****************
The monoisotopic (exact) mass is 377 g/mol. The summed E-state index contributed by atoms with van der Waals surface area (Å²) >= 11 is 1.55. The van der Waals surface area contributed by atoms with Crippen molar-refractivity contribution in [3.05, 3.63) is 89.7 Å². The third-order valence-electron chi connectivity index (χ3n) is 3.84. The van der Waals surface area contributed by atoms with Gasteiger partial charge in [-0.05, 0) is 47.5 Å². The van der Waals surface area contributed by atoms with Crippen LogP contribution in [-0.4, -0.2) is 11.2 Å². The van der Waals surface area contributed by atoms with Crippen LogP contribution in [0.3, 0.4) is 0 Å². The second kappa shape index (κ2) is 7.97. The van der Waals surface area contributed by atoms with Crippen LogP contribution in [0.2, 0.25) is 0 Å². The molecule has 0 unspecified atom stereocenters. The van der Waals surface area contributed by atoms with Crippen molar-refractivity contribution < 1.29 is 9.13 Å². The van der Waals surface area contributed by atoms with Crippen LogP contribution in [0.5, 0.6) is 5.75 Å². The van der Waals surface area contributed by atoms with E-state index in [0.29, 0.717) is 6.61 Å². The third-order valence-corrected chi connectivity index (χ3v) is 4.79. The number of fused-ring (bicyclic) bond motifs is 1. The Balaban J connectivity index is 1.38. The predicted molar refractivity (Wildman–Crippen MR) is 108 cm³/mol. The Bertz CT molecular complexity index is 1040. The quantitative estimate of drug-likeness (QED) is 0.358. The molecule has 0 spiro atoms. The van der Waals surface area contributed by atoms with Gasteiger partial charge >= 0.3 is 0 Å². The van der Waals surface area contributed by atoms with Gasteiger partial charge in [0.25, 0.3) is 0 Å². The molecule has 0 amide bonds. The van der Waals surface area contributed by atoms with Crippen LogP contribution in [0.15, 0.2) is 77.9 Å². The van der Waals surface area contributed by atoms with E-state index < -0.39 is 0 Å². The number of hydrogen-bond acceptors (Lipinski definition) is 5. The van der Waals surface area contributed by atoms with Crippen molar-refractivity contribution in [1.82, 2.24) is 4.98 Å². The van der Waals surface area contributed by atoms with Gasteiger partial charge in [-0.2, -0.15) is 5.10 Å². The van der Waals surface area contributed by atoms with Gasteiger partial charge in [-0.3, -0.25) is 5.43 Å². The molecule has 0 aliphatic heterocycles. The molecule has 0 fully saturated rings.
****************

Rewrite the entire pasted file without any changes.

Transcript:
The monoisotopic (exact) mass is 377 g/mol. The summed E-state index contributed by atoms with van der Waals surface area (Å²) >= 11 is 1.55. The van der Waals surface area contributed by atoms with Crippen molar-refractivity contribution in [3.05, 3.63) is 89.7 Å². The third-order valence-electron chi connectivity index (χ3n) is 3.84. The van der Waals surface area contributed by atoms with Gasteiger partial charge in [-0.05, 0) is 47.5 Å². The van der Waals surface area contributed by atoms with Crippen LogP contribution in [-0.4, -0.2) is 11.2 Å². The van der Waals surface area contributed by atoms with Crippen LogP contribution in [0.3, 0.4) is 0 Å². The second kappa shape index (κ2) is 7.97. The van der Waals surface area contributed by atoms with Crippen LogP contribution in [0.2, 0.25) is 0 Å². The molecule has 0 unspecified atom stereocenters. The van der Waals surface area contributed by atoms with Crippen molar-refractivity contribution < 1.29 is 9.13 Å². The van der Waals surface area contributed by atoms with Crippen LogP contribution in [0.5, 0.6) is 5.75 Å². The van der Waals surface area contributed by atoms with E-state index in [0.29, 0.717) is 6.61 Å². The third-order valence-corrected chi connectivity index (χ3v) is 4.79. The number of fused-ring (bicyclic) bond motifs is 1. The Balaban J connectivity index is 1.38. The predicted molar refractivity (Wildman–Crippen MR) is 108 cm³/mol. The Bertz CT molecular complexity index is 1040. The quantitative estimate of drug-likeness (QED) is 0.358. The molecule has 0 spiro atoms. The van der Waals surface area contributed by atoms with Gasteiger partial charge >= 0.3 is 0 Å². The van der Waals surface area contributed by atoms with Gasteiger partial charge in [0.25, 0.3) is 0 Å². The molecule has 0 amide bonds. The van der Waals surface area contributed by atoms with Crippen LogP contribution in [0.15, 0.2) is 77.9 Å². The van der Waals surface area contributed by atoms with E-state index < -0.39 is 0 Å². The number of hydrogen-bond acceptors (Lipinski definition) is 5. The van der Waals surface area contributed by atoms with Crippen molar-refractivity contribution in [1.82, 2.24) is 4.98 Å². The van der Waals surface area contributed by atoms with Gasteiger partial charge in [-0.2, -0.15) is 5.10 Å². The van der Waals surface area contributed by atoms with Gasteiger partial charge in [-0.3, -0.25) is 5.43 Å². The molecule has 0 aliphatic heterocycles. The molecule has 0 fully saturated rings.